Only a UK Crown Pension can be, and indeed can only be,  taxed in UK.  That pension, as from last year (tax year 2015) is taken into consideration when you make your Spanish tax declaration.

The above with exceptions is correct, that is what my pension is, and why it is taxed in the U.K.

Hi @Boseley — Thanks! Yours is the first reply that actually addresses my question. :-)

So just to clarify: You pay your pension tax in the UK, and then you apply a credit of that tax paid when completing your Spanish tax return, in order to avoid double-taxation. And, Spain has allowed that, and has not raised the issue of your Spanish citizenship as evidence that you shouldn't be paying tax in the UK in the first place?

Is that correct?

nomadguiri :

Hi @Boseley — Thanks! Yours is the first reply that actually addresses my question. :-)

So just to clarify: You pay your pension tax in the UK, and then you apply a credit of that tax paid when completing your Spanish tax return, in order to avoid double-taxation. And, Spain has allowed that, and has not raised the issue of your Spanish citizenship as evidence that you shouldn't be paying tax in the UK in the first place?

Is that correct?

Yes that is correct, however I do use an accountant to complete the tax return, costs me a few Euros but he knows the system far better than us. Being a Spanish national does not raise any issues whatsoever.

Nomadguiri. There appears to be some confusion here.

Boseley gets a Crown Pension in UK,  That is as a former government employee, i.e. military, police, teacher etc.  Such a pension can only be taxed in UK and is done so at source and there is no way to recover that tax in Spain.

Apart from income from letting a property in UK ALL OTHER INCOME IN UK IS NOT TAXABLE IN UK AND MUST BE DECLARED IN SPAIN where it is taxed,

BUT.  what applies to Boseley (and me) will not apply to you as you are from USA and the Spanish double taxation agreements with USA will almost certainly be different.

Hi John,

The fundamental issue is this: I'm liable for taxation in both the United States (on the basis of being a citizen), and in Spain (on the basis of residence). Due to the bilateral tax agreement, I receive a tax credit in Spain for any taxes that I pay in the United States.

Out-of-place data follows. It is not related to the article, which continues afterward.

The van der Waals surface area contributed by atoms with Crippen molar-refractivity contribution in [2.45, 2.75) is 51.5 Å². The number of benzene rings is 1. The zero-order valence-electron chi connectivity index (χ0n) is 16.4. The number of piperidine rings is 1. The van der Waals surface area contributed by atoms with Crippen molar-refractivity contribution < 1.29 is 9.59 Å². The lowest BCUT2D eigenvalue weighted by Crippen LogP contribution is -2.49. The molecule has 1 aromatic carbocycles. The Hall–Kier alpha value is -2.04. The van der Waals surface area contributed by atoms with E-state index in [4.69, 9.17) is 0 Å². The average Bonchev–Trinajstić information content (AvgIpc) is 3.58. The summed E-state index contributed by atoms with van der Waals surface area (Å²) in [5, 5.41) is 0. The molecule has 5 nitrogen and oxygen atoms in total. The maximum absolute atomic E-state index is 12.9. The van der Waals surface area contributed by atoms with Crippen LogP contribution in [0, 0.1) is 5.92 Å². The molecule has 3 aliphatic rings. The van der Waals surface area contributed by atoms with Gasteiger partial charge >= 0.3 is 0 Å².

I've been living I Spain for 17 years, so I know this works just fine. In Spain, I have only paid tax on the delta-amount whenever there's a difference in tax rate between the two countries. For example, if the dividend tax is 15% in the US and 20% in Spain, then after paying 15% on dividends sourced in the US, I'll pay the delta 5% in Spain.

Now, my question is: Will this change, if I take Spanish nationality, since, at least as far as Spain is concerned, I would have to renounce my US citizenship.

In other words, in the future, if I tried to claim a credit for tax paid in the United States, would Spain reply, "Nope, you're not a citizen there any longer, and shouldn't have paid tax there in the first place!"

My guess is that things will NOT change, based on the issue that US-sourced income would be liable first for US taxation, regardless of who earned it — i.e. a US citizen or non-resident alien — and whoever paid tax in the US (again, citizen or not) would be able to claim a local tax credit if a bilateral agreement is in place.

Nomad,

I googled       double taxation agreement between spain and usa

https://www.irs.gov/pub/irs-trty/spain.pdf

I have not ploughed through but I suspect what you want to know is in there somewhere !  Good luck

Hi NomadGuiri,

You do not have to renounce your US citizenship if you become a Spanish national. If I were you I would speak to a good lawyer.

Also, depending on what type of income you have in the US (ie real estate rental income, US domiciled business income etc...), it doesn´t matter what nationality you are, you may be liable for US tax and you will not be double taxed in Spain because of the tax treaty.

I hope that helps.

Best regards,

Thomas Sneed
Wicklow Tax Advisors

Sneedy, I am surprised by your post

You do not have to renounce your US citizenship if you become a Spanish national. If I were you I would speak to a good lawyer.

Extract from :-   
https://en.wikipedia.org/wiki/Spanish_n … ationality
Foreign nationals who acquire Spanish nationality must renounce their previous nationality, unless they are natural-born citizens of an Iberoamerican country, Andorra, the Philippines, Equatorial Guinea or Portugal.[1][15]

I am not an immigration lawyer which is why I suggested one.  I know that in practice, plenty of people have duel US Spain nationality.  When you take the Spanish oath of nationality, you renounce your former nationality but it is symbolic and no one will come for your US passport.  And the tax treaty applies whether you have US nationality or not. There are Spanish nationals who have businesses in the US and apply the tax treaty where necessary. .

Sneedy When you take the Spanish oath of nationality, you renounce your former nationality but it is symbolic